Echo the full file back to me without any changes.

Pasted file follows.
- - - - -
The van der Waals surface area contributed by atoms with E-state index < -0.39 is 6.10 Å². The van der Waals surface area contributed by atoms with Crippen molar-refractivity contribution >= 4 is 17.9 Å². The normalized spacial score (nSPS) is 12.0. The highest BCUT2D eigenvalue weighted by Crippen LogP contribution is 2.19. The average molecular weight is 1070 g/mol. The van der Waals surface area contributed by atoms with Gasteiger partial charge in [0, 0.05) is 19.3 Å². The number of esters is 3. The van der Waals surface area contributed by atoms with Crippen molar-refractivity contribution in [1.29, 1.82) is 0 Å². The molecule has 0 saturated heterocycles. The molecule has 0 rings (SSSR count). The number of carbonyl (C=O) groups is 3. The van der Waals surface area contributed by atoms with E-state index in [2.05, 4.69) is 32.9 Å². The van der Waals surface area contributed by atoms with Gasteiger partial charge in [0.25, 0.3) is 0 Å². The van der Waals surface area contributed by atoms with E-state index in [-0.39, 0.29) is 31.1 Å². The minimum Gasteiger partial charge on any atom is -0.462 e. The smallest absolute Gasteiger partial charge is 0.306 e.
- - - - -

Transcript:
The van der Waals surface area contributed by atoms with E-state index < -0.39 is 6.10 Å². The van der Waals surface area contributed by atoms with Crippen molar-refractivity contribution >= 4 is 17.9 Å². The normalized spacial score (nSPS) is 12.0. The highest BCUT2D eigenvalue weighted by Crippen LogP contribution is 2.19. The average molecular weight is 1070 g/mol. The van der Waals surface area contributed by atoms with Gasteiger partial charge in [0, 0.05) is 19.3 Å². The number of esters is 3. The van der Waals surface area contributed by atoms with Crippen molar-refractivity contribution in [1.29, 1.82) is 0 Å². The molecule has 0 saturated heterocycles. The molecule has 0 rings (SSSR count). The number of carbonyl (C=O) groups is 3. The van der Waals surface area contributed by atoms with E-state index in [2.05, 4.69) is 32.9 Å². The van der Waals surface area contributed by atoms with Gasteiger partial charge in [0.25, 0.3) is 0 Å². The van der Waals surface area contributed by atoms with E-state index in [-0.39, 0.29) is 31.1 Å². The minimum Gasteiger partial charge on any atom is -0.462 e. The smallest absolute Gasteiger partial charge is 0.306 e.